Pucciarini wanted to market SLCs (as they were then known, SDV in current terminology), as tourist and sports vehicles. The design was based somewhat on the SSB design concepts but without a warhead nose. Overall the craft was much shorter than the SSB with a relatively larger portion of the hull dedicated to crew accommodation. Unlike the SSB and equivalent British Chariot Mk.II which attempted to minimise the size of the crew compartment, the Sea Horse had a large open cockpit for easy access.
In an unlikely move Pucciarini employed a small petrol (/oil) engine rather than a electric motor to reduce operating costs. This did however pose operational complexity requiring an air hose to supply the engine. This used a buoy to both mark the subs position and keep the inlet above water. This arrangement made the craft unsuitable for clandestine military operation.

Early Cosmos Civilian craft
The Seahorse was marketed in USA by scuba diving company Healthways. Initial version had a gas engine but soon electric versions were marketed.
Healthways Seahorse-II. Photo Life

In generall the gas powered craft were known as Seahorse and the electric ones as Seahorse-II although both names appear to have been applied as generic terms rather than to specific models. One version appears to have been marketed as "Sea Shark".

Cos.Mo.S.  Seahorse-II (military)
The USN SEALs/UDT purchased several Seahorses from Cosmos, and possibly from Healthways. These were generally similar to the civilian models although they underwent various modifications, both local and manufacturer led. Records on these craft are sparse - see separate post on US SDV (Swimmer Delivery vehicle) history (**WIP**).

An enlarged Seahorse-II capable of carrying up to four divers. Used by USN SEALs for training. Some onward-supplied to Pakistan where they were operated alongside CE2F type. (**WIP**).
Cos.Mo.S. CTF2
Training version of CE2F (see below), this type was only operated by Taiwan with 2 units sold (some sources say 8 but that includes the CE2Fs, see below). Now retired. The craft used an oil (petrol?) engine fed with air via a folding snort mast with ball-valve. This arrangement made it cheap to operate but unsuited to combat operations where the mast limited depth and compromised stealth.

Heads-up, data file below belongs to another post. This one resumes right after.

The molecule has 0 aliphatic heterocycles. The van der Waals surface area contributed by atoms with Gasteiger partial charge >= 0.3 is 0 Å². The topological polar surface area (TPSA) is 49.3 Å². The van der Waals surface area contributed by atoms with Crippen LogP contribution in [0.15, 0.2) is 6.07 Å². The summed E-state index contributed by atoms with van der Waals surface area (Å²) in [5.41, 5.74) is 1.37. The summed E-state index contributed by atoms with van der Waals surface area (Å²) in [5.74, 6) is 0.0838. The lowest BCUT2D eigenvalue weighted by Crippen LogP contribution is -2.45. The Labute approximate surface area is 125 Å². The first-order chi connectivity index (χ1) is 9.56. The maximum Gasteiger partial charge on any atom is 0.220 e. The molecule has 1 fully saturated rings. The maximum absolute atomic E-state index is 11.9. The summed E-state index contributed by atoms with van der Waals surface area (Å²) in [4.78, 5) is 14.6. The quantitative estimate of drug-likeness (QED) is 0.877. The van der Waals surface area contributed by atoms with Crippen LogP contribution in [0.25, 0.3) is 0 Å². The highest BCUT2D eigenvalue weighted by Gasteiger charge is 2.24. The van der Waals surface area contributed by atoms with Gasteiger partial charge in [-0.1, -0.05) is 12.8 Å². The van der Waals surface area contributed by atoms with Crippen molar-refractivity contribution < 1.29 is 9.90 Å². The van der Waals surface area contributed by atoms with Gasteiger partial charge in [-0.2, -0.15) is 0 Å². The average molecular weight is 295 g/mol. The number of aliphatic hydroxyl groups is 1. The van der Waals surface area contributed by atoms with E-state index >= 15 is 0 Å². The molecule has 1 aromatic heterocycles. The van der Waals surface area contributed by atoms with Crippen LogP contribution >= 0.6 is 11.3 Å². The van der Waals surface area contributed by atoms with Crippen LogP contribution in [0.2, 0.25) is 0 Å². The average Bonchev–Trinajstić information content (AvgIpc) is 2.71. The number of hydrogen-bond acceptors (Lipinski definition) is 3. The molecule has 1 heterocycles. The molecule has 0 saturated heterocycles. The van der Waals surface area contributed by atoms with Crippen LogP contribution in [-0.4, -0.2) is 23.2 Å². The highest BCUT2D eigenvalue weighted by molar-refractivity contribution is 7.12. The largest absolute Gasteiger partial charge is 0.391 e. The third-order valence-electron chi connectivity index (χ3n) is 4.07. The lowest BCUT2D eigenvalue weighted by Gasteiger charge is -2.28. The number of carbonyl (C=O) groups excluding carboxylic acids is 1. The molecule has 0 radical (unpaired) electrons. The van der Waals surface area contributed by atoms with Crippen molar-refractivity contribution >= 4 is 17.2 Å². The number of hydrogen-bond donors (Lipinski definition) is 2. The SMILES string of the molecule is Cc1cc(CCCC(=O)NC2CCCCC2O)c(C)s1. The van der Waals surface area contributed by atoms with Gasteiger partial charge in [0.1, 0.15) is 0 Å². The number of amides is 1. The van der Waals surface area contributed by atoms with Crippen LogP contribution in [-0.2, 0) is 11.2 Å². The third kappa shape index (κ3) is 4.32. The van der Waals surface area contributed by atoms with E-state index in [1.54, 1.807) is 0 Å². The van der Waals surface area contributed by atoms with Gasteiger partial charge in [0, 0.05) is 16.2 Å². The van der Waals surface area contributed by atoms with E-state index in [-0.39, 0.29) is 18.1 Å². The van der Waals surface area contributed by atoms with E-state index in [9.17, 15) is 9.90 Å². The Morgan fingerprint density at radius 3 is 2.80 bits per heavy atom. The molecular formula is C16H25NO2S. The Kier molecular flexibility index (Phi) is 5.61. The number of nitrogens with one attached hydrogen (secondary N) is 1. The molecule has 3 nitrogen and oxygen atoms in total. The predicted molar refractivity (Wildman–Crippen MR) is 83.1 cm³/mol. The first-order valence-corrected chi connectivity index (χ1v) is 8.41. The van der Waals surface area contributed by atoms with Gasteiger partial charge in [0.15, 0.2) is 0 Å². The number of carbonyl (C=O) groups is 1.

Cos.Mo.S. CE2F series
The classic cold-war SDV, the CE2F was produced in several variants and exported to several countries. Models were designated according to maximum operating depth in meters - /X30 = 30m etc. X30, X60 and X100 versions sold. Provisional table (subject to update):
  • Taiwan - CE2F/X30
  • Greece - CE2F/X60
  • Columbia - CE2F/X30 later upgraded to X60
  • India - CE2F/X100
  • Pakistan - CE2F/X??
  • Argentina - CE2F/X60
  • Egypt - CE2F
  • South Korea - CE2F/X60
 Additionally some sources report Philippines as operators.
Armament consisting of limpet mines, charges or even small 'micro-torpedoes' is carried in a belly-pan beneath the cockpit. The /X100T version was the most advanced type marketed showing the final evolution of the design.
L - 7m
Weight : 2.1 t
Maximum depth : 100 m
Range: 50 miles
Speed : 4.5 kts (underwater)

Although Cos.Mo.S no longer produce subs, the design has influenced several manufacturers, notably South Korea's Vogo whose SDV-300 and SDV-340 designs are somewhat similar in appearance.
Cos.Mos.S. CE4F and CE6F

Unbuilt designs for four and 6 divers. The CE2F could carry three divers but standard load is just two as per the WW2 Maiale.

Maritalia 3GST9
L - 9.65m
Displacement - 29t
Armament: Limpet mines deployed by frogmen, or, 2 lightweight torpedoes in tubes, or 48 122mm rockets. 6 Mini-torpedoes for harbour defense against SDVs.


  1. Hi, I'm in posession of the hull of a Cosmo s Sea Horse II and have been struggling to find any infomation about the internal design and configuration. Your blog is the best history on the unit I've found. Any further details you could provide would be greatly appreciated

    1. This comment has been removed by the author.

    2. Hi to the person who created this comment. I have a Sea Horse II, I obtained 2 years ago. I've been researching and restoring it. Nearly ready for an in water test. I'd be keen to share information if you would. Let me know. Thanks

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  3. I would like to buy a Heathways Seahorse wet sub in any condition.
    Finders fee paid.